What’s the point of covers? Purists say they’re inherently redundant;cannon fodder for flaccid boy bands that do a disservice to theoriginal artist’s vision. Others overlook transgressions, loving thecollision of original intent and style, occasional dreck a necessaryevil. After all, who should be denied The Stranglers rippingapart Burt Bacharach‘s Walk On By, or Hendrix bludgeoningBob Dylan‘s All Along the Watchtower? Surely the world wouldn’tturn on its axis properly had Johnny Cash never tackled Hurt?Yet it also prompted an abomination from Leona Lewis.
Chromatics set heads spinning with such debate at the start of Killfor Love. Their brave/foolish choice of opening song on their secondalbum following a 5 year hiatus is the Neil Young classic HeyHey, My My (Into the Black). The central, iconic guitar motif isrecast in reverb surf, pitted against Ruth Radelet’s blood orange of avoice, iridescent synth and samples. Its midnight neon shimmer ismeasured, but still swells beyond its means. It’s sumptuous.
But why a cover first, especially after 5 years? Well, it brings thecurtain down on debate just as it’s prompted, something all greatalbums do in one way or another. The Pixies opened Doolittlewith Debaser: “You think this is all we have and that rock has had itsday? Well here you go. Now here’s Tame, Wave of Mutilation, I Bleed,Here Comes Your Man…” It’s a provocative move, leaving no doubtwhere the power is. It also debases (sorry) everything – like thePixies, Chromatics somehow operate away from an aesthetic, despiteidentifying clearly with one. It’s a powerful conundrum. When it’sallied to Kill for Love’s dizzying scope, a sequence of songs that hasthe all-too-rare bravura to hammer home a stylistic agenda over 90minutes, it combines to form a mesmeric journey. It could do for thesynth what Frank Black et al did for the guitar.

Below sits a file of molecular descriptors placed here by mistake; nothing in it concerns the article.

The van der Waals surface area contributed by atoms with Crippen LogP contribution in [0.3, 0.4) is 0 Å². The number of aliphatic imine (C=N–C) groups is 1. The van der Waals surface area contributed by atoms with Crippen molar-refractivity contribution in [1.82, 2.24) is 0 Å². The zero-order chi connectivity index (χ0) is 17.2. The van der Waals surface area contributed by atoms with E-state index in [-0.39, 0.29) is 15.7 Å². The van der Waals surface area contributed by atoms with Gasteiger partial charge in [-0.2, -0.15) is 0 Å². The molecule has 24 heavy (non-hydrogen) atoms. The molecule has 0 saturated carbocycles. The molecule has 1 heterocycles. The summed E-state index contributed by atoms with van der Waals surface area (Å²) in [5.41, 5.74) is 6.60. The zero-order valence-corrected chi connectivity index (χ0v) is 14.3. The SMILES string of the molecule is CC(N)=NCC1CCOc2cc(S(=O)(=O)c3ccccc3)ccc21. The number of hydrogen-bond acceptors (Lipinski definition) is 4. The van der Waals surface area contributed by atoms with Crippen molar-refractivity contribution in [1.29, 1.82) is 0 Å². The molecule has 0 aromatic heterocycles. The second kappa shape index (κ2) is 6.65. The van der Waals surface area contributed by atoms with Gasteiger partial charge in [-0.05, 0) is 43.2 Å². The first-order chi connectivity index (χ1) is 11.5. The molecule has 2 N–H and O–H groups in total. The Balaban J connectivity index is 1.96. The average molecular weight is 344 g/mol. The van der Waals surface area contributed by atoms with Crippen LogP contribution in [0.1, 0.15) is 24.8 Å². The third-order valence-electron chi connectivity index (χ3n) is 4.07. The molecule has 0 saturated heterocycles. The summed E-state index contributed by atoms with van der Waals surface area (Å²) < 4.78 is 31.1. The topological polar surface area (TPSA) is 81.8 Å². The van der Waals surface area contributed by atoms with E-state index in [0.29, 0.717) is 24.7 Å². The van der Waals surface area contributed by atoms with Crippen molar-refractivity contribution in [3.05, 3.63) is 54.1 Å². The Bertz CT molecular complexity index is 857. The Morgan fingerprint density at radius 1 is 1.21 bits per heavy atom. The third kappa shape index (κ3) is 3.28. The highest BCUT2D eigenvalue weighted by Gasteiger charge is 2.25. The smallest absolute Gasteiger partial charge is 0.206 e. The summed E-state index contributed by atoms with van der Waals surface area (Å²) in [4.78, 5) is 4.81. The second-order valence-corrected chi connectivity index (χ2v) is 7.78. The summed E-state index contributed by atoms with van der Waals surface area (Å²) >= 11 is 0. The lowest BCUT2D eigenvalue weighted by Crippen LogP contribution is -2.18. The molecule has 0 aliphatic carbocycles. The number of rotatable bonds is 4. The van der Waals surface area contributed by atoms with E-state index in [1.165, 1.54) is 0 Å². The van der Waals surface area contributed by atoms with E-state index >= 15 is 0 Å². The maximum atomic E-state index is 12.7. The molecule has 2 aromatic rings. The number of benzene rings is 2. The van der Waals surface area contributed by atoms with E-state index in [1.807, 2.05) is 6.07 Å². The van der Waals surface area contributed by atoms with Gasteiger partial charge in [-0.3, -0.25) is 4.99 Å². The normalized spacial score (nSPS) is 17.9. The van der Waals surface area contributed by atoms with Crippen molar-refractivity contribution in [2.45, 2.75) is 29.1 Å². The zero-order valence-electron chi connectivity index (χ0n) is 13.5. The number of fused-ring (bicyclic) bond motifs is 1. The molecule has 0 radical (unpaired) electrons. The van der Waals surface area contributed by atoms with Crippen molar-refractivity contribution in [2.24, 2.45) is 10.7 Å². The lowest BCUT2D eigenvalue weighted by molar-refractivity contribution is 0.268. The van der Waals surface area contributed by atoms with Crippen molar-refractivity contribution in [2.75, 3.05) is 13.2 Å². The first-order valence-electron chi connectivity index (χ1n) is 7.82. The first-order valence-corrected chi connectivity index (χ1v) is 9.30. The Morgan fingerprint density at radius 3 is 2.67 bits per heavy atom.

The record dives into a set of four tracks that bristle with My BloodyValentine grandeur married to post-punk grit, but executedprimarily with electronics; guitars present, but phased and treated.They’re incandescent electro pop songs most bands would give acollective left nut to do one tenth as well. More than anything, andherein lies the crux, they make you feel cool. Immutably cool. RyanGosling cool. It’s hardly a coincidence that previous LP Night Drivewas the inspiration for the Drive soundtrack. And that’s thepoint, isn’t it? That’s why bloggers blog and hacks hack on the muso’smuse – to find and capture something beyond themselves.
But, crucially, Chromatics don’t stop there. Quickly bored with doingpop so effortlessly, they become a dance band. These Streets WillNever Look The Same stretches out to the horizon, a compelling motionblur of streetlamp sodium. At eight minutes it feels far too short. Theythen do ambient with the gorgeous Broken Mirrors and deconstruct eventhat on The Eleventh Hour. Add electronica, disco, drone, new wave,even techno to the mix; everything that can be drawn from thewellspring of ideas is captured over the course of the record’s 17songs.
PJ Harvey‘s Let England Shake quite rightly topped many of2011’s end of year lists, chiefly for its lyrical bravery exploring anation’s character for good or (mostly) ill. Kill For Loveunassumingly scales similar heights, but does so instead byrelentlessly tugging at the edges of musical genre, focusing andrefocusing the idea of what a band is and should do untildesignations, really, mean nothing. But it still feels whole. Itssuccesses are no fluke, driven by a force of will that won’t considerwhys; necessity conquering fear. It may have taken five years but,despite what Saturday night TV would have you believe, there are noshortcuts to quality. If it’s there, trust yourself to explore andfind it. Don’t be bowed.
And that’s the real inspiration. Kill For Love shows thatsynth/dream/chill/call-it-what-you will pop can be as visceral asrock; the synth as driven and nuanced as the guitar, perhaps more so.Now and again, something comes along that makes things worthwhile. Thescope of Kill For Love is one that words can’t adequately capture, butthe imagination it fires can. Wilful, startling and effortless, wehave a winner.